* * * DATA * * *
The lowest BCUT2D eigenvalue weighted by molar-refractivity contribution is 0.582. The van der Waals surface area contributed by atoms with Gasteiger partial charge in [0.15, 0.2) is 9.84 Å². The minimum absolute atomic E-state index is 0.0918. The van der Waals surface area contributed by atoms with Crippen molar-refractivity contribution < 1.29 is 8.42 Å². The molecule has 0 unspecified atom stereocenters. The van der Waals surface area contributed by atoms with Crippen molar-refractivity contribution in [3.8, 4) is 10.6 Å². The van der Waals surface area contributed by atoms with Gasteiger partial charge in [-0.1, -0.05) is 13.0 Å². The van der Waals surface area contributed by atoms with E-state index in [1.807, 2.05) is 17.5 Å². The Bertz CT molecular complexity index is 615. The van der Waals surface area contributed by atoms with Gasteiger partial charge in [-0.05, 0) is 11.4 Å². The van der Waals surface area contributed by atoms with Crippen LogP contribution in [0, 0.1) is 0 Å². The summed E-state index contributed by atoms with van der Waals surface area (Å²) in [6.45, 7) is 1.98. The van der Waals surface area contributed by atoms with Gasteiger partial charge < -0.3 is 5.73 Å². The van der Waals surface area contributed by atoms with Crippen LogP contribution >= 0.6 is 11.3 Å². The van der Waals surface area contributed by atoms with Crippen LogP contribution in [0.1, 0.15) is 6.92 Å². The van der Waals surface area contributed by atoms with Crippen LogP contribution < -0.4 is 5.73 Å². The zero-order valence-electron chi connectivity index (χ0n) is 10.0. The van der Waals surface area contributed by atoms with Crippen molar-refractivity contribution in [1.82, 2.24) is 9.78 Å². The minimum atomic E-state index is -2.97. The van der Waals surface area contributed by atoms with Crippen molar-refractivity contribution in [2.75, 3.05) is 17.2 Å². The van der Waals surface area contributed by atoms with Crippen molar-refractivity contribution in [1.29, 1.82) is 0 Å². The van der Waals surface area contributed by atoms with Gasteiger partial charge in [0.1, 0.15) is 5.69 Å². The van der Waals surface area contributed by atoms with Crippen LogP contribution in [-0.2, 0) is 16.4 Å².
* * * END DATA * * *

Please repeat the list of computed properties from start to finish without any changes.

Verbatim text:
The lowest BCUT2D eigenvalue weighted by molar-refractivity contribution is 0.582. The van der Waals surface area contributed by atoms with Gasteiger partial charge in [0.15, 0.2) is 9.84 Å². The minimum absolute atomic E-state index is 0.0918. The van der Waals surface area contributed by atoms with Crippen molar-refractivity contribution < 1.29 is 8.42 Å². The molecule has 0 unspecified atom stereocenters. The van der Waals surface area contributed by atoms with Crippen molar-refractivity contribution in [3.8, 4) is 10.6 Å². The van der Waals surface area contributed by atoms with Gasteiger partial charge in [-0.1, -0.05) is 13.0 Å². The van der Waals surface area contributed by atoms with E-state index in [1.807, 2.05) is 17.5 Å². The Bertz CT molecular complexity index is 615. The van der Waals surface area contributed by atoms with Gasteiger partial charge in [-0.05, 0) is 11.4 Å². The van der Waals surface area contributed by atoms with Crippen LogP contribution in [0, 0.1) is 0 Å². The summed E-state index contributed by atoms with van der Waals surface area (Å²) in [6.45, 7) is 1.98. The van der Waals surface area contributed by atoms with Gasteiger partial charge < -0.3 is 5.73 Å². The van der Waals surface area contributed by atoms with Crippen LogP contribution >= 0.6 is 11.3 Å². The van der Waals surface area contributed by atoms with Crippen LogP contribution in [0.1, 0.15) is 6.92 Å². The van der Waals surface area contributed by atoms with Crippen LogP contribution < -0.4 is 5.73 Å². The zero-order valence-electron chi connectivity index (χ0n) is 10.0. The van der Waals surface area contributed by atoms with Crippen molar-refractivity contribution in [1.82, 2.24) is 9.78 Å². The minimum atomic E-state index is -2.97. The van der Waals surface area contributed by atoms with Crippen molar-refractivity contribution in [2.75, 3.05) is 17.2 Å². The van der Waals surface area contributed by atoms with Crippen molar-refractivity contribution in [1.29, 1.82) is 0 Å². The van der Waals surface area contributed by atoms with Gasteiger partial charge in [0.1, 0.15) is 5.69 Å². The van der Waals surface area contributed by atoms with Crippen LogP contribution in [-0.2, 0) is 16.4 Å².